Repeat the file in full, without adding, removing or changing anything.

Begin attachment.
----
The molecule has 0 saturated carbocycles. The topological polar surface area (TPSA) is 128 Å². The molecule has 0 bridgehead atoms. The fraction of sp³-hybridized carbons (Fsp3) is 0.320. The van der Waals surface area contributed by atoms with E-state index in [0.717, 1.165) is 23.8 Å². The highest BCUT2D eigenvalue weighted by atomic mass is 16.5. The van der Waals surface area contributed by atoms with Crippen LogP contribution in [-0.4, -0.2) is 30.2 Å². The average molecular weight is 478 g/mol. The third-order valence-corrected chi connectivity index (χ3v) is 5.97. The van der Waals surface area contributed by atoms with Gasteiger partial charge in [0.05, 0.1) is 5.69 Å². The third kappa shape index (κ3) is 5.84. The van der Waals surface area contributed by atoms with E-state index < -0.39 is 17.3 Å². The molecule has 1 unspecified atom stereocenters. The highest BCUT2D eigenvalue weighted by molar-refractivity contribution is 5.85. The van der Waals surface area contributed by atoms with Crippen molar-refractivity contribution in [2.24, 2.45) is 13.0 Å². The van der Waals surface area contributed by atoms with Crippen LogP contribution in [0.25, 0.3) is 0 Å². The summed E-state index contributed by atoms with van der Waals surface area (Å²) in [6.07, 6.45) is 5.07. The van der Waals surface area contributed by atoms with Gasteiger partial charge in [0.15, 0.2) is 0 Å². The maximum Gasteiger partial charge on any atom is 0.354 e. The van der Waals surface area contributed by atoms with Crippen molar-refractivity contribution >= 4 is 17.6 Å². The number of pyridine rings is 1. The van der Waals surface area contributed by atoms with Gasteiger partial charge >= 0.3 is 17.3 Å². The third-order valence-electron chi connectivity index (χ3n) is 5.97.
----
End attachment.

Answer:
The molecule has 0 saturated carbocycles. The topological polar surface area (TPSA) is 128 Å². The molecule has 0 bridgehead atoms. The fraction of sp³-hybridized carbons (Fsp3) is 0.320. The van der Waals surface area contributed by atoms with E-state index in [0.717, 1.165) is 23.8 Å². The highest BCUT2D eigenvalue weighted by atomic mass is 16.5. The van der Waals surface area contributed by atoms with Crippen LogP contribution in [-0.4, -0.2) is 30.2 Å². The average molecular weight is 478 g/mol. The third-order valence-corrected chi connectivity index (χ3v) is 5.97. The van der Waals surface area contributed by atoms with Gasteiger partial charge in [0.05, 0.1) is 5.69 Å². The third kappa shape index (κ3) is 5.84. The van der Waals surface area contributed by atoms with E-state index < -0.39 is 17.3 Å². The molecule has 1 unspecified atom stereocenters. The highest BCUT2D eigenvalue weighted by molar-refractivity contribution is 5.85. The van der Waals surface area contributed by atoms with Crippen molar-refractivity contribution in [2.24, 2.45) is 13.0 Å². The van der Waals surface area contributed by atoms with Crippen LogP contribution in [0.25, 0.3) is 0 Å². The summed E-state index contributed by atoms with van der Waals surface area (Å²) in [6.07, 6.45) is 5.07. The van der Waals surface area contributed by atoms with Gasteiger partial charge in [0.15, 0.2) is 0 Å². The maximum Gasteiger partial charge on any atom is 0.354 e. The van der Waals surface area contributed by atoms with Crippen molar-refractivity contribution >= 4 is 17.6 Å². The number of pyridine rings is 1. The van der Waals surface area contributed by atoms with Gasteiger partial charge >= 0.3 is 17.3 Å². The third-order valence-electron chi connectivity index (χ3n) is 5.97.